Given that the patriarchs knew G-d's holy name, as did the elders of Israel who recognized it when used by Moses -- how do we explain the verse:
"I revealed Myself to Abraham, Isaac and Jacob as G-d Almighty (El Shaddai), and did not allow them to know Me by My name HaShem (Tetragrammaton)."
But they DID know His holiest name -- so is this a mistake -- or perhaps a less than enlightening translation?
G-d did not allow them to know Him by His holy name, but they obviously knew it.
While the Tetragrammaton was never used in speech before the time of the Patriarchs, it is used in connection with them (B'reshit / Genesis 15:7 with Abraham for example)...
So what did G-d mean that the patriarchs did not know Him by His holiest name?
Well, there is a way to know and a way to know.... Consider that you may know a piece of information, but in the Torah we also know that when a man "knows" his wife they have sexual intercourse.
The word has a depth of meaning -- particularly in Hebrew. This is yet another term that loses quite a lot in (mis)translation.
What G-d is telling Moses is that while the patriarchs used this name, they did not know of its power and importance.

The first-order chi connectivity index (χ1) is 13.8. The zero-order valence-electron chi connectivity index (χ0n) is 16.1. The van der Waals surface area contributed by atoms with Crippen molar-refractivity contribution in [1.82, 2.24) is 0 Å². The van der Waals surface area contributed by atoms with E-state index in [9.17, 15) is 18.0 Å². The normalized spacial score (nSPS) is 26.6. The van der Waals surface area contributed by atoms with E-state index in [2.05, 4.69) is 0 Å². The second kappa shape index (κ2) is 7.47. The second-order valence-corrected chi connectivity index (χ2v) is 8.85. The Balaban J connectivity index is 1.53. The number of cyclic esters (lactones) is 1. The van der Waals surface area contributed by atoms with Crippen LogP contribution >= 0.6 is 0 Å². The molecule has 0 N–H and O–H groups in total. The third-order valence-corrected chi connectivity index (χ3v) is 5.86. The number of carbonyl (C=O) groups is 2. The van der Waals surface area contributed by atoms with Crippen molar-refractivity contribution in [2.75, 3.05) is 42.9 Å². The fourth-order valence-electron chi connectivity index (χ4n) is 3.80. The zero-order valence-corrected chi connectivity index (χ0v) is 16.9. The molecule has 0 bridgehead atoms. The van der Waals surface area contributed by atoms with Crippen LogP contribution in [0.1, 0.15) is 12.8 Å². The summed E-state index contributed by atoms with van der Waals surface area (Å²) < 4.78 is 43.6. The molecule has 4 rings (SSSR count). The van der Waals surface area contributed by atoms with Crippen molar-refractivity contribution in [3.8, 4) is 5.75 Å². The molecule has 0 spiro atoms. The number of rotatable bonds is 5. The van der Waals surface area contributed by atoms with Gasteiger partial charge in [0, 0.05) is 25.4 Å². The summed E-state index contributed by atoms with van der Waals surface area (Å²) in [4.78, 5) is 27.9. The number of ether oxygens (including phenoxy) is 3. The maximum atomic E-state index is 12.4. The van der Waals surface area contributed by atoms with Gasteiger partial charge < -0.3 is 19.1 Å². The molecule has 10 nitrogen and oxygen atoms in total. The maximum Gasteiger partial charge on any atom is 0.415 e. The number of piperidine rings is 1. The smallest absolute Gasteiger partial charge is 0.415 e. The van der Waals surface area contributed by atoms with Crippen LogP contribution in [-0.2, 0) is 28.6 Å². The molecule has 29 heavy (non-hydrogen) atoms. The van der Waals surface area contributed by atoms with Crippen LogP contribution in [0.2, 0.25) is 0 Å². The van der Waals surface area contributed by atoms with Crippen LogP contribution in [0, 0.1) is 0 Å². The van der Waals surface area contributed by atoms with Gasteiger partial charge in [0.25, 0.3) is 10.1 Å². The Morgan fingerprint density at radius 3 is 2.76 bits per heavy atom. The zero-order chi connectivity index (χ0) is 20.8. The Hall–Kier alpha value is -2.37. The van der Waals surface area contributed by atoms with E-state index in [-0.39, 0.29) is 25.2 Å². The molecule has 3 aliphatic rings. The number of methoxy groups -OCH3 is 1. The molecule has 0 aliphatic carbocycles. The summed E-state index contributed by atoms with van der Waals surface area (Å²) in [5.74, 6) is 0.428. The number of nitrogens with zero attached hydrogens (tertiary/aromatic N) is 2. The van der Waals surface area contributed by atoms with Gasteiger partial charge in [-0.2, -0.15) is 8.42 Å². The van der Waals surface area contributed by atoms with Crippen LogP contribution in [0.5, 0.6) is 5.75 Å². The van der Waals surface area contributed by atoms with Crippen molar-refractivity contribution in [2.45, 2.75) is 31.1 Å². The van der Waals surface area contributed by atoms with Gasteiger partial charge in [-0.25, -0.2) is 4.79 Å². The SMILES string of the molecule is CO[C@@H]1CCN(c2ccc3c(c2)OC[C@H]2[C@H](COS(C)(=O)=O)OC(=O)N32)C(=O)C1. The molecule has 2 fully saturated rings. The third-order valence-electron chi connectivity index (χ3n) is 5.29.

Rabbeinu Bahya on Sh'mot 6:3 tells us
"He had not employed the powers inherent in the use of His four-lettered holy name. in His relations with them. According to the opening word וארא, “I have become visible,” in our verse, the word נודעתי used as a contrast is strange; we would have expected the Torah to write לא נראתי להם, I have not become visible to them, by My (holiest name).
"the patriarchs as a rule experienced their visions at night. It was appropriate therefore to apply the expression “vision” from the root ראה “to see” to their experiences of encounters with G’d. G’d wanted to contrast the fact that Moses had been granted a revelation of His presence while he was fully awake already the first time he had had a communication from G’d..."